We believe there is value in learning more than one type of martial art, and that one is not superior over any other. Because of this, our students benefit from many different styles of martial arts that have been carefully selected and perfected by the co-founders of A.C. K.. We have focused on six different arts: Shotokan Karate, Judo, Jujitsu, American Kickboxing, Muay Thai and Modern Street Defense. Read below to learn about all of these individually.
Shotokan is a Japanese art founded by Gichin Funakoshi in 1936.
It is a traditional art using difficult stances to develop strength, balance, coordination speed, focus, etc. From these stances students learn various strikes and blocks. A technique called Kiai is also taught. This is known as the “spirit shout”. What this does is allows practitioners to release their energy properly into their strikes and blocks. It ensures maximum power, speed and proper breathing. Shotokan is a no nonsense art, which is very serious about ending conflict quickly. It is a straight forward (linear) art with no wasted movements. American Cadre Karate has modified the Shotokan stances to conform to the concepts and theories of Shinjitsu and is the foundation in which A.C.K. students learn to harden and develop their skills.
A Japanese art created in 1882 by founder Jigoro Kano. Kano trained in three different Jujitsu schools all teaching different things. One was a striking school another was a grappling school and the third focused on throwing. The word Judo translates to “gentle way”. “Ju’”means gentle/flexible/pliable, “Do’” meaning way. Judo consists of mainly throwing or take downs, but certainly not limited to just that. There are also different grappling and striking techniques. A.C.K. has incorporated the throwing aspect into our system. What this teaches the student is balance and leverage. With this understanding it is very possible for a smaller person to throw a much larger person with little effort. Just a little fast fact: It was Kano who invented the different colored belts as a ranking system. Though each system may have its own color order, we can all thank Kano for that idea!
Jujitsu is a Japanese art meaning the art of gentle/flexible/pliable. Very similar to Judo. Many years ago the word Jujitsu was a very general term. It was used for all types of combative defense systems. Anything from striking schools to throwing and grappling schools used the term Jujitsu. Later masters would create their own systems from what they had learned in their Jujitsu schools. Hapkido, Aikido, and Small Circle Jujitsu are just a few. But most notably it was Jigoro Kano and his creation of Judo that became most popular, which then spawned Brazilian Jujitsu. A.C.K. has incorporated the use of joint locks and manipulations as well as ground submissions and grappling techniques into our system of ShinJitsu. These techniques are extremely effective against weapon attacks such as knives, guns, clubs/sticks and unarmed attacks as well.
Even though kickboxing originated in Japan in the 1960s, many countries have adopted its practices and theories through the years. American Kickboxing became prominent in the 1970s. It is a stand up fighting system using proper foot work to stay balanced and move efficiently. Using a variety of kicks and punches, students learn how to throw their strikes properly. They also learn how to move around their opponent effectively using taught foot work drills. It is important for students to know what “fighting range” they are in. Fighting range means the distance between you and your opponent. One needs to understand the proper strikes to deliver from the range they are in, and how to change ranges by proper foot work. Students also learn how to put combinations together (multiple strikes) using their hands and feet as weapons.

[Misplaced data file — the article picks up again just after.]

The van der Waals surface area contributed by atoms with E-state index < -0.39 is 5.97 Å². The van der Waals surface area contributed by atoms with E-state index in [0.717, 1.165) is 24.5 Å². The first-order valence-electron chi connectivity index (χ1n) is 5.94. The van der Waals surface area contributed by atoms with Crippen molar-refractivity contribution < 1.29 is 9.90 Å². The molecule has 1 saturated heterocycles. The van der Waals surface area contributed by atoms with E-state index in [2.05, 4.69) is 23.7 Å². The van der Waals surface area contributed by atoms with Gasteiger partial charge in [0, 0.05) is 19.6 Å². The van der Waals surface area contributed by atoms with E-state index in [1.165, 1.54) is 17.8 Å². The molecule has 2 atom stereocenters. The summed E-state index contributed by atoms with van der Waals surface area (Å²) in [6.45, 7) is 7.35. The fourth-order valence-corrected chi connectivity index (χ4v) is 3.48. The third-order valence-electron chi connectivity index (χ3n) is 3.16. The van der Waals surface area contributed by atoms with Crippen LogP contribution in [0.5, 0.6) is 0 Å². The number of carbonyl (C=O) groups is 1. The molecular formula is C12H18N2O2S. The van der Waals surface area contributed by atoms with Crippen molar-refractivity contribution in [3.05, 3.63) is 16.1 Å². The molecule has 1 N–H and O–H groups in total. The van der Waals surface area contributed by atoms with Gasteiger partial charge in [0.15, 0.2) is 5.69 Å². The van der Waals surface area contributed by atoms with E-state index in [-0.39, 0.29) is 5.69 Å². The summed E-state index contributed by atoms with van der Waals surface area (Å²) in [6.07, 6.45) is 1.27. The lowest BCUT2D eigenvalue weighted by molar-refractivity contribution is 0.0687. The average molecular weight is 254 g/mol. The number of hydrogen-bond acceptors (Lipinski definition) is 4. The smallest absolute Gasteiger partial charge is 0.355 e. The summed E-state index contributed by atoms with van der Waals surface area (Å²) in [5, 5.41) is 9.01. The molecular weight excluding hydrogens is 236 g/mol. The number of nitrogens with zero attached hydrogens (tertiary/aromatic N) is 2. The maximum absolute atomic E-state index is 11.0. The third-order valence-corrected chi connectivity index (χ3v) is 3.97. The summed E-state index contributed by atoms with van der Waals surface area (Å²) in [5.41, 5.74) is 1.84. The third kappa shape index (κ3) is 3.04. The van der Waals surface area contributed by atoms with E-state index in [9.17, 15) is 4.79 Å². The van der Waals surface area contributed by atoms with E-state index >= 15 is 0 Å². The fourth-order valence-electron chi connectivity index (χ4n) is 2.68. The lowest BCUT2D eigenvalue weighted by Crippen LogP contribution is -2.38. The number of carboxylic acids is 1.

A stand up art originated in Thailand. Muay Thai is known as the “art of eight limbs” Much like kickboxing, Muay Thai teaches students proper foot work and striking combinations. However, it also adds a different fighting range that kickboxing does not. Muay Thai teaches the use of elbow and knee strikes, which are extremely effective when an opponent is in close or “clinching.” Clinching is when one grabs onto the other to control their opponent and deliver knee or elbow strikes. This is why Muay Thai is the “art of eight limbs” the use of two hands two feet two elbows and two knees. A.C.K. has incorporated the element of clinching and elbow and knee strikes, as well as some of Muay Thai’s extremely powerful kicks into our system of Shinjitsu.
Modern Street Defense
Unfortunately, today’s society is filled with unpredictable attacks and behaviors. Modern Street Defense in A.C.K. is created by its Co-founders with well over a hundred years of combined training. We have devised defenses from all types of random attacks ranging from striking and grappling attacks, to multiple attackers, and weapon defense. These defenses are for everybody, small or large, male or female, child or adult. Its purpose is to train students to react quickly and effectively using a method called ‘maximum results with minimum effort‘. The system trains students to not only defend themselves and loved ones, but also teaches them how to detect a problem or situation before it happens or escalates. Knowing where to be and where not to be can certainly improve your odds of avoiding conflict. However, we can’t always dictate the behavior of others but our system of Modern Street Defense can dictate you or your child’s safety.